How the Schlieffen Plan was Meant to Work
When war was declared in August 1914, Germany was allied in "The
Triple Alliance" with the Austro - Hungarian Empire and Italy.
Britain, Russia and France were allied as "The Triple Entente."
The alliance between Britain, France and Russia rendered Germany's
geographical position a weakness, with France and Britain on it's
Western Frontier, and Russia in the East. This meant that Germany
would have to split its army into two, in order to fight the war on
both fronts - which was an immense quandary. The Schlieffen plan was
devised by the German Chief of Staff, Count Alfred Von Schlieffen in
1905 as a solution to this dilemma.
Count Von Schlieffen appreciated that due to its vast area, Russia
would take more than six weeks after the declaration of war to
immobilise its troops. On the basis of this, Von Schlieffen deduced
that if the German army defeated France's army within six weeks, they
could move onto the eastern front. The could then defeat the Russian
army, with the entire German army, and prevent splitting the army in
half to deal with a war on both fronts.
To defeat France so quickly, they would need the element of surprise.
Most of the French army was stationed on the border with Germany in
the historically disputed region of Alsace - Lorraine. Von Schlieffen
decided to surprise the enemy by invading France through the newly
formed neutral country of Belgium.
Upon the formation of Belgium, several countries agreed to its
neutrality, meaning that if it were ever invaded, the countries that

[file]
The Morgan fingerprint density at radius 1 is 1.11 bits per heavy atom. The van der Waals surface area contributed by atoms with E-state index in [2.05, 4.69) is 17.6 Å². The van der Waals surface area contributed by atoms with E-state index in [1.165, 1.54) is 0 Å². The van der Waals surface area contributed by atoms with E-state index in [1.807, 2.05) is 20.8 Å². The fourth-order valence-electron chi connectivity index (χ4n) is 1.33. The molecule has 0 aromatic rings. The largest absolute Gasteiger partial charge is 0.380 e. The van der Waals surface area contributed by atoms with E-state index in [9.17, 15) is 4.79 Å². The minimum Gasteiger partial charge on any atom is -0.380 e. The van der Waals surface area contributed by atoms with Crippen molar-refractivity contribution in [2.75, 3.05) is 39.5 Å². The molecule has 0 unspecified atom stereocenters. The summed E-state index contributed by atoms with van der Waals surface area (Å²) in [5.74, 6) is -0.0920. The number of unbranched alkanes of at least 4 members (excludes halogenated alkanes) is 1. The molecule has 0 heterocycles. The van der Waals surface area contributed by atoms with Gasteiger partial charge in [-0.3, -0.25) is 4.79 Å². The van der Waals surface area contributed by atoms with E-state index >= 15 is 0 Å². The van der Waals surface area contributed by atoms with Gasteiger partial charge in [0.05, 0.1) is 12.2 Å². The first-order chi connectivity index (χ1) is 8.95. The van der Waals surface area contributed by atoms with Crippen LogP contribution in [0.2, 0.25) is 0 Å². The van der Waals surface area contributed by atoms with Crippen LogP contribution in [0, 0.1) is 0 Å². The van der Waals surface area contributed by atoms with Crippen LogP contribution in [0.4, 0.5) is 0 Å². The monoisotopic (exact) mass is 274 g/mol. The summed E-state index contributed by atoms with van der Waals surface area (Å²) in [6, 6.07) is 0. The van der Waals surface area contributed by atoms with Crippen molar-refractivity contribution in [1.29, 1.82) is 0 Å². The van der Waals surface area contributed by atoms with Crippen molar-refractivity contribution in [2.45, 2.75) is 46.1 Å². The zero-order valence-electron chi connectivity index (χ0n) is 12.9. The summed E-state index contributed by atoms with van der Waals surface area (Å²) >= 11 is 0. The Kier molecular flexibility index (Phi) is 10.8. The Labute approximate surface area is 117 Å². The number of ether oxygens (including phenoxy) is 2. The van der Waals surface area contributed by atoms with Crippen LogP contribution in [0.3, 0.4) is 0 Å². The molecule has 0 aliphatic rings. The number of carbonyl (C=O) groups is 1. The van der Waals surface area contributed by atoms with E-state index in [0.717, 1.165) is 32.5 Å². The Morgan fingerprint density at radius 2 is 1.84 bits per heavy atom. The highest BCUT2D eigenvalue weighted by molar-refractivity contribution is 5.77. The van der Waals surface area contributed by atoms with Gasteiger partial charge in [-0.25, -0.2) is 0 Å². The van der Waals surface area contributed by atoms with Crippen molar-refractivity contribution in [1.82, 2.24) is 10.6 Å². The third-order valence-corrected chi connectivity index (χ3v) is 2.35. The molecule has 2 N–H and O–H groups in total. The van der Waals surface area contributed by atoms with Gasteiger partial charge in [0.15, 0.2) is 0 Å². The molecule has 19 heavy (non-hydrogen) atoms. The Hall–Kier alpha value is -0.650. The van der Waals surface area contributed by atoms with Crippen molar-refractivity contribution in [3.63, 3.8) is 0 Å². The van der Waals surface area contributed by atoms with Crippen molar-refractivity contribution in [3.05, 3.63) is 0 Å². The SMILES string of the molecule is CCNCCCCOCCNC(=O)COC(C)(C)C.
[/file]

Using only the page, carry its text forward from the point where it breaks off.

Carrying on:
backed Belgium would help fight the invaders. However, the Germans did
not believe that Britain would go to war over their 1839 treaty with
Belgium, which was described as a 'scrap of paper'. Even if Britain
did defend Belgium, the Kaiser believed that there was no need to fear
the British Expeditionary Force, which he called a 'contemptible
The Schlieffen plan was launched immediately after the German
declaration of war on France. Five German armies invaded Belgium and
northern France. Belgium was expected not to fight as a result of its
neutrality and small size. This gave the impression that the German
army could advance swiftly into France.
Unexpectedly so, the Belgian army fought courageously and the German
army was hindered. Instead of reaching Paris within six weeks as
planned, the German army was still fighting the British Expeditionary
Force and the Belgian army weeks after it invaded.
The French were expected to concentrate their troops on the eastern
frontier along the Alsace-Lorraine border and therefore have
insufficient troops defending Paris. The French responded rapidly to
the German threat.
An additional postulation made in the Schlieffen Plan was that the
Russian army would take a long...